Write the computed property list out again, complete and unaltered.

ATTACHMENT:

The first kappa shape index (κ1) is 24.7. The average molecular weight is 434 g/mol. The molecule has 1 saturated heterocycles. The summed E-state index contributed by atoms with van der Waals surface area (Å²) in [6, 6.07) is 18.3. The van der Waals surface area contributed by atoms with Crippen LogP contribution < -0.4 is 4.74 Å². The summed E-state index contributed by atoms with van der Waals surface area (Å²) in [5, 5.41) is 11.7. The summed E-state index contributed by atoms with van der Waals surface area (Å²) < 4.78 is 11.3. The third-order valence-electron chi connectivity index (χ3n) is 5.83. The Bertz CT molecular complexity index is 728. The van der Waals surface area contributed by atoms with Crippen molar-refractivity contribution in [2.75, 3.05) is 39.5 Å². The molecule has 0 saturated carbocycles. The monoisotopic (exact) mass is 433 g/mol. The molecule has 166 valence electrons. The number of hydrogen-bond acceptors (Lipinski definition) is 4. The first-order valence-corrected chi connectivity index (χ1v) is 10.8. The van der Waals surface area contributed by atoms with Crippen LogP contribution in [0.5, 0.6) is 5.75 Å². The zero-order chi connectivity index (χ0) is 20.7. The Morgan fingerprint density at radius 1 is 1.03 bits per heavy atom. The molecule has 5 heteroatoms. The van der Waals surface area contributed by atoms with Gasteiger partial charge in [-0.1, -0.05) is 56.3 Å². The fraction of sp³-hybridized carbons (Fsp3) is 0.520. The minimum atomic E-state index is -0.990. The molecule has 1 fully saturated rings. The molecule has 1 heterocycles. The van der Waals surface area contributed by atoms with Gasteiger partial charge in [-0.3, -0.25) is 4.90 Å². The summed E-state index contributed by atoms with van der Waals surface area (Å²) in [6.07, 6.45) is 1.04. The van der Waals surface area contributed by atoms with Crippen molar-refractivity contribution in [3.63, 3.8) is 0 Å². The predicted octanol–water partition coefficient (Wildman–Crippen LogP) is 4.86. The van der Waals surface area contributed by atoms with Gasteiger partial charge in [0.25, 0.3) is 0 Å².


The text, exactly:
The first kappa shape index (κ1) is 24.7. The average molecular weight is 434 g/mol. The molecule has 1 saturated heterocycles. The summed E-state index contributed by atoms with van der Waals surface area (Å²) in [6, 6.07) is 18.3. The van der Waals surface area contributed by atoms with Crippen LogP contribution < -0.4 is 4.74 Å². The summed E-state index contributed by atoms with van der Waals surface area (Å²) in [5, 5.41) is 11.7. The summed E-state index contributed by atoms with van der Waals surface area (Å²) < 4.78 is 11.3. The third-order valence-electron chi connectivity index (χ3n) is 5.83. The Bertz CT molecular complexity index is 728. The van der Waals surface area contributed by atoms with Crippen molar-refractivity contribution in [2.75, 3.05) is 39.5 Å². The molecule has 0 saturated carbocycles. The monoisotopic (exact) mass is 433 g/mol. The molecule has 166 valence electrons. The number of hydrogen-bond acceptors (Lipinski definition) is 4. The first-order valence-corrected chi connectivity index (χ1v) is 10.8. The van der Waals surface area contributed by atoms with Crippen LogP contribution in [0.5, 0.6) is 5.75 Å². The zero-order chi connectivity index (χ0) is 20.7. The Morgan fingerprint density at radius 1 is 1.03 bits per heavy atom. The molecule has 5 heteroatoms. The van der Waals surface area contributed by atoms with Gasteiger partial charge in [-0.1, -0.05) is 56.3 Å². The fraction of sp³-hybridized carbons (Fsp3) is 0.520. The minimum atomic E-state index is -0.990. The molecule has 1 fully saturated rings. The molecule has 1 heterocycles. The van der Waals surface area contributed by atoms with Gasteiger partial charge in [-0.3, -0.25) is 4.90 Å². The summed E-state index contributed by atoms with van der Waals surface area (Å²) in [6.07, 6.45) is 1.04. The van der Waals surface area contributed by atoms with Crippen molar-refractivity contribution in [3.63, 3.8) is 0 Å². The predicted octanol–water partition coefficient (Wildman–Crippen LogP) is 4.86. The van der Waals surface area contributed by atoms with Gasteiger partial charge in [0.25, 0.3) is 0 Å².